Machine Vision VS Computer Vision
Both machine vision and computer vision can perform tasks with a faster speed than ordinary human vision, but there are some key differences between the two. One difference between computer vision and machine vision is that machine vision systems give vision capability to existing technologies. Machine vision systems involve image processing and work on a set of rules and parameters to support manufacturing applications such as quality assurance. On the other hand, computer vision refers to the capture and automation of image analysis. The image analysis is done by the machine vision system, which can be applied across a wide range of theoretical and practical applications.
What are the Main Differences between Machine Vision and Computer Vision?
While both machine vision and computer vision involve ingesting and analyzing visual inputs, there are differences between the two. Machine vision systems capture images using digital cameras and then process them to output a decision. These decisions can include pass or fail decisions in a production line that are based on a defect that the vision system detected. Machine vision systems also typically contain a camera, lens, processor, and software to enable the machine to make these decisions. In other words, machine vision needs to be part of a larger machine system. On the other hand, computer vision systems can be used on their own.
In addition, computer vision does not necessarily need to capture an image as it can work off of saved images. Computer vision systems can interpret data from a saved image and produce a result or set of results. Unlike machine vision systems, computer vision systems do not require a camera. Computer vision has more flexibility in this regard as it can work by using real-life images or synthetic images. Computer vision systems can gain valuable information from images, videos, and other visuals, whereas machine vision systems rely on the image captured by the system's camera.
Another difference is that computer vision systems are commonly used to extract and use as much data as possible about an object. In contrast, machine vision systems typically focus on specific parts or critical parts of an object and then process that data from its image capture. Since it is used more to find specific qualities, machine vision is normally used for fast decisions in a controlled environment.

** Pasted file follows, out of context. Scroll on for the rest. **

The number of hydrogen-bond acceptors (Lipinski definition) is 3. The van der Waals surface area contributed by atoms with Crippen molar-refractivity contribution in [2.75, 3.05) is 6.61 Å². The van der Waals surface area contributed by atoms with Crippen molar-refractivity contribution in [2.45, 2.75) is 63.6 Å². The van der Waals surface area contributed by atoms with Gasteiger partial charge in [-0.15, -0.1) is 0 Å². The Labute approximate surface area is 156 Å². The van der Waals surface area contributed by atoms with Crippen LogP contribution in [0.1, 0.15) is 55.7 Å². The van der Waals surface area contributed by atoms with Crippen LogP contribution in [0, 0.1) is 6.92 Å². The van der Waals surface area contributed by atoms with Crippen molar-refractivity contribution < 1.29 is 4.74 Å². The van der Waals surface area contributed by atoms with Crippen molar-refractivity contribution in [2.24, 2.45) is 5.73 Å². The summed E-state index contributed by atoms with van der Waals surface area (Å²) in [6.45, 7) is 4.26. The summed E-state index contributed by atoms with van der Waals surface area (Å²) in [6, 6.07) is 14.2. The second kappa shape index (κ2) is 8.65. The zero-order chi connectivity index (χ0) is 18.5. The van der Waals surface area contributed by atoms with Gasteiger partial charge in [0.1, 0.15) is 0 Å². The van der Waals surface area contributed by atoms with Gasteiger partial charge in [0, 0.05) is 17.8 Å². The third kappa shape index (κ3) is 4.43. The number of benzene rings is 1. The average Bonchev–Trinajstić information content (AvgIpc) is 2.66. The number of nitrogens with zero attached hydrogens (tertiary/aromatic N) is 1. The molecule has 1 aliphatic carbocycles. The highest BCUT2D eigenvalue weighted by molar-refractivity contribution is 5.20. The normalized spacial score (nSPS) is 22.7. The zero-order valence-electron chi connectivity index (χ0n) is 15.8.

Regardless of the differences between the two, the applications of both computer vision and machine vision technologies are immensely diverse.
For a more detailed introduction to machine vision, you can visit our dedicated what is machine vision FAQ.
How do Machine Vision and Computer Vision Work Together?
Computer vision sits within a machine vision system. Machine vision uses computer vision, but the machine vision system also involves the post-image capture part of the process.
The goal of machine vision is to use image capture and process the images to define an action. Machine vision is commonly used in industrial applications such as automatic inspection and manufacturing processes. For instance, manufacturers can use machine vision to process and identify issues like if a product has a defect.
Is Machine Vision a Subset of Computer Vision?
You can look at machine vision as a subset of computer vision. Computer vision is a broader term involving the automation of image analysis without relying on human eyes to do so. It is a field of artificial intelligence that trains computers to interpret and understand images. Machine vision uses computer vision in industrial and practical applications by using image capture to determine an action after interpreting and processing the images. Machine vision can use a frame grabber to capture individual still frames that are commonly high-resolution digital still images and then analyze them. Artificial intelligence can also be used in machine vision to help speed up the system's decision-making process.
What are the Common Applications of Computer Vision?